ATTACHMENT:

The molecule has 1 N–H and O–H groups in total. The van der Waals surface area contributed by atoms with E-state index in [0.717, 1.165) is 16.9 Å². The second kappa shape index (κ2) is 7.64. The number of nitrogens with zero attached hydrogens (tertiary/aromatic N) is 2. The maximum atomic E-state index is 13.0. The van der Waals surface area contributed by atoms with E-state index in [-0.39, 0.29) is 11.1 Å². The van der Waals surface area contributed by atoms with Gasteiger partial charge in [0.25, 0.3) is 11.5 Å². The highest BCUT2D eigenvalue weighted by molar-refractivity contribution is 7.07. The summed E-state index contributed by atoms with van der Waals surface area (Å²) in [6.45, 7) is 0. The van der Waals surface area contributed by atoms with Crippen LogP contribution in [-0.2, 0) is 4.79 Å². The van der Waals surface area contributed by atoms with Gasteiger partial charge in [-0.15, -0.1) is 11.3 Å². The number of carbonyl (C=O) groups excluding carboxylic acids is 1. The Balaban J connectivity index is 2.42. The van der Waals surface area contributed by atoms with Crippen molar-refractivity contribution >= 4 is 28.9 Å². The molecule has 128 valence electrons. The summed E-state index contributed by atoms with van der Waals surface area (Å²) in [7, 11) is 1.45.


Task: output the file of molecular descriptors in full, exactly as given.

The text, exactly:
The molecule has 1 N–H and O–H groups in total. The van der Waals surface area contributed by atoms with E-state index in [0.717, 1.165) is 16.9 Å². The second kappa shape index (κ2) is 7.64. The number of nitrogens with zero attached hydrogens (tertiary/aromatic N) is 2. The maximum atomic E-state index is 13.0. The van der Waals surface area contributed by atoms with E-state index in [-0.39, 0.29) is 11.1 Å². The van der Waals surface area contributed by atoms with Gasteiger partial charge in [0.25, 0.3) is 11.5 Å². The highest BCUT2D eigenvalue weighted by molar-refractivity contribution is 7.07. The summed E-state index contributed by atoms with van der Waals surface area (Å²) in [6.45, 7) is 0. The van der Waals surface area contributed by atoms with Crippen LogP contribution in [-0.2, 0) is 4.79 Å². The van der Waals surface area contributed by atoms with Gasteiger partial charge in [-0.15, -0.1) is 11.3 Å². The number of carbonyl (C=O) groups excluding carboxylic acids is 1. The Balaban J connectivity index is 2.42. The van der Waals surface area contributed by atoms with Crippen molar-refractivity contribution >= 4 is 28.9 Å². The molecule has 128 valence electrons. The summed E-state index contributed by atoms with van der Waals surface area (Å²) in [7, 11) is 1.45.